Whispers Out of the Dust; or, Adventures in Reviewer Parallax

And this concludes, for now, my look at the weird westerns of David J. West.

Low Res Scan: Whispers Out of the Dust: A Haunted Journey Through the Lost American West, David J. West, 2015.

Cover by Nathan Shumate

I wanted to like this anthology of weird western stories. It has the things I like: a series of linked stories, epigraphs opening each one, and each story purporting to be from a document. And it was obviously a work of love from West who even includes a map and purported photos of some of the stories’ location around the town St. Thomas at the center of the book and now beneath the waters of Lake Mead.

The stories take place between 1885 and 1938, and West presents them as a collection of documents he found, along with a toad statue, in a discarded trunk at a Mormon thrift store. And there are plenty of weird elements: ghosts, evil medicine men, liches, ghouls, giant Gila monsters, thunderbirds, haunted lost ruins, and spectral riders.

But I found most of the stories uninteresting to the extent I didn’t make any notes on individual titles.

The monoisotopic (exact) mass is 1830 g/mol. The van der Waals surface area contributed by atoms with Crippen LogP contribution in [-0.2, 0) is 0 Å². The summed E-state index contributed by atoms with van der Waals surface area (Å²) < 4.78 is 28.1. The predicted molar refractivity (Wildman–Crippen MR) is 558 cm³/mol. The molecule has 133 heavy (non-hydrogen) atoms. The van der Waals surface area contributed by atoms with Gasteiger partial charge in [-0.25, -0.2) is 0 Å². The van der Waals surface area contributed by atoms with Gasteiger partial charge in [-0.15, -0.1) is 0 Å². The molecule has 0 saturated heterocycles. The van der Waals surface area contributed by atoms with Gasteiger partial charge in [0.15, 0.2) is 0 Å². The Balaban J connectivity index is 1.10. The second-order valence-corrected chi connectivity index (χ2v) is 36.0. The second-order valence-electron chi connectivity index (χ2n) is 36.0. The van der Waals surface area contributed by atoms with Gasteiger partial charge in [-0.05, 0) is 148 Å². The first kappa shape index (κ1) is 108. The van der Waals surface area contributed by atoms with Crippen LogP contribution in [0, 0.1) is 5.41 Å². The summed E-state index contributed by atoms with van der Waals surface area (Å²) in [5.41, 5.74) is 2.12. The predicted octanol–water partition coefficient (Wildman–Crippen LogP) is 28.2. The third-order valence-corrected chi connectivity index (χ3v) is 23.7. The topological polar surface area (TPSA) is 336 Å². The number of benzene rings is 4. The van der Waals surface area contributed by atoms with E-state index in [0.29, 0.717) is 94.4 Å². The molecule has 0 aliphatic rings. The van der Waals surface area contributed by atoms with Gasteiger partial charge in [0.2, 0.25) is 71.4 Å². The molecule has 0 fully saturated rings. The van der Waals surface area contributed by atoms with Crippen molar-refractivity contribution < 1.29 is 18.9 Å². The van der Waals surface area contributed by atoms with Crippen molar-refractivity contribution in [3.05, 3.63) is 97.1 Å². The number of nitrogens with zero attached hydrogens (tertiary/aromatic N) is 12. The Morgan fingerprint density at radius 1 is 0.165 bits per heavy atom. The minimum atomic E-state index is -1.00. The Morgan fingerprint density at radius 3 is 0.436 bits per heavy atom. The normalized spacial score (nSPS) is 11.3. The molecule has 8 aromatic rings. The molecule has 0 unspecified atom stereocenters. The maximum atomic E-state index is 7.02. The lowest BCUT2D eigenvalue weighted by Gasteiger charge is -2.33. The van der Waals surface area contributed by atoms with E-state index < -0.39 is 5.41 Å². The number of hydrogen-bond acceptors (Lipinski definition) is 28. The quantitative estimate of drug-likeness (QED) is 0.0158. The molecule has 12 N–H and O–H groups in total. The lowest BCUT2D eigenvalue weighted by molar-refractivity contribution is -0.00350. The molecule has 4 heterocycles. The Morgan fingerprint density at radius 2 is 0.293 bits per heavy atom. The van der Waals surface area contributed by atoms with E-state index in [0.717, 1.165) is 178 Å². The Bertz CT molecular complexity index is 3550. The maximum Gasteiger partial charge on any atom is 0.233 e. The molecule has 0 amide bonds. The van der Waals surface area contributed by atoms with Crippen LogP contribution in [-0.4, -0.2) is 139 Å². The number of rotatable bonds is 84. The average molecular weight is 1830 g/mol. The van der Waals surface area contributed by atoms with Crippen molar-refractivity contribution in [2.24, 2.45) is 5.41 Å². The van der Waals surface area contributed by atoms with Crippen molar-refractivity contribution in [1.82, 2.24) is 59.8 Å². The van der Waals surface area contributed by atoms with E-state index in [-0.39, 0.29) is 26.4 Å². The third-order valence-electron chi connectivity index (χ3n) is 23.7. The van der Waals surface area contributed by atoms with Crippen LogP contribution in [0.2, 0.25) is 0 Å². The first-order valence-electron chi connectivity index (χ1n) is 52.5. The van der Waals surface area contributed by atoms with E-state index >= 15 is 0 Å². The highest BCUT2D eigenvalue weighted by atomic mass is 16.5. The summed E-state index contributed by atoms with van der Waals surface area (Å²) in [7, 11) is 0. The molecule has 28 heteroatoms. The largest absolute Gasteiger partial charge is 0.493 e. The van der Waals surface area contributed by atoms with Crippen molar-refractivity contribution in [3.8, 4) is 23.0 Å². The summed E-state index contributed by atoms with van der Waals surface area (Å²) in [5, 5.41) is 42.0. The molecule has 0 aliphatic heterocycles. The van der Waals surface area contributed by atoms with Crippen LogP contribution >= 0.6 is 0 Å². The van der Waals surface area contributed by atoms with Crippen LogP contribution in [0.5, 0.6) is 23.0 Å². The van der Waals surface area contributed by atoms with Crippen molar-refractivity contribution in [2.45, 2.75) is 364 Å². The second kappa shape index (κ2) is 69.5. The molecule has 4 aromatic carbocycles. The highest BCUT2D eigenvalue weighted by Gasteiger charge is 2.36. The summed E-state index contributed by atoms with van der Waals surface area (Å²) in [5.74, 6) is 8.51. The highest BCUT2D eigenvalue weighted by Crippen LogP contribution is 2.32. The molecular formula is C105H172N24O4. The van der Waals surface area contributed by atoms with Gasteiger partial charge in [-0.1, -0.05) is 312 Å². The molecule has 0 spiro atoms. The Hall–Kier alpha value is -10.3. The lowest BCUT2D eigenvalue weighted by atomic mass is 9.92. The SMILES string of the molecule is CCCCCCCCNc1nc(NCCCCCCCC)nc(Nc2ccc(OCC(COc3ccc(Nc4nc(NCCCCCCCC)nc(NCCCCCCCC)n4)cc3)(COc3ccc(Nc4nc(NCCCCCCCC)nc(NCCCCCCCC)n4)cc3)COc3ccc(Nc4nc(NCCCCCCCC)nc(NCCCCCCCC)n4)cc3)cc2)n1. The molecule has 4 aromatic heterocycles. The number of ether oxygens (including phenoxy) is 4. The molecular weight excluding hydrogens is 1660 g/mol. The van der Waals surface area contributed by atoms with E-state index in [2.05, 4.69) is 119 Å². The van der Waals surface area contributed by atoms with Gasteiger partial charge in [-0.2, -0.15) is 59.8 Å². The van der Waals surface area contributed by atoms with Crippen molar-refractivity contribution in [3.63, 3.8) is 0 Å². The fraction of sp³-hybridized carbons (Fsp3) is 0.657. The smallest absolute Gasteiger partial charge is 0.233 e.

Not all of the 18 stories are dull. A member of John Wesley Powell’s Colorado River party makes some disturbing discoveries in “Gods of the Old Land”. I’ve already reviewed “Right Hand Man” which features Porter Rockwell.  “The Thing in the Root Cellar” is about a household servant who tries to warn his employers of a menace lurking there. “Black Jack’s Last Ride” is about the doom that overtakes an outlaw for a heinous crime committed long ago.  A mysterious woman a man meets in a saloon turns out to be a harbinger of death in “A Rose for Dolly”.  The final story, “Bury Me Deep”, concerns activities around a notorious local man’s grave and his daughter showing up to request a favor of the narrator. She’s an interesting enough character that I’d like to see her in another story.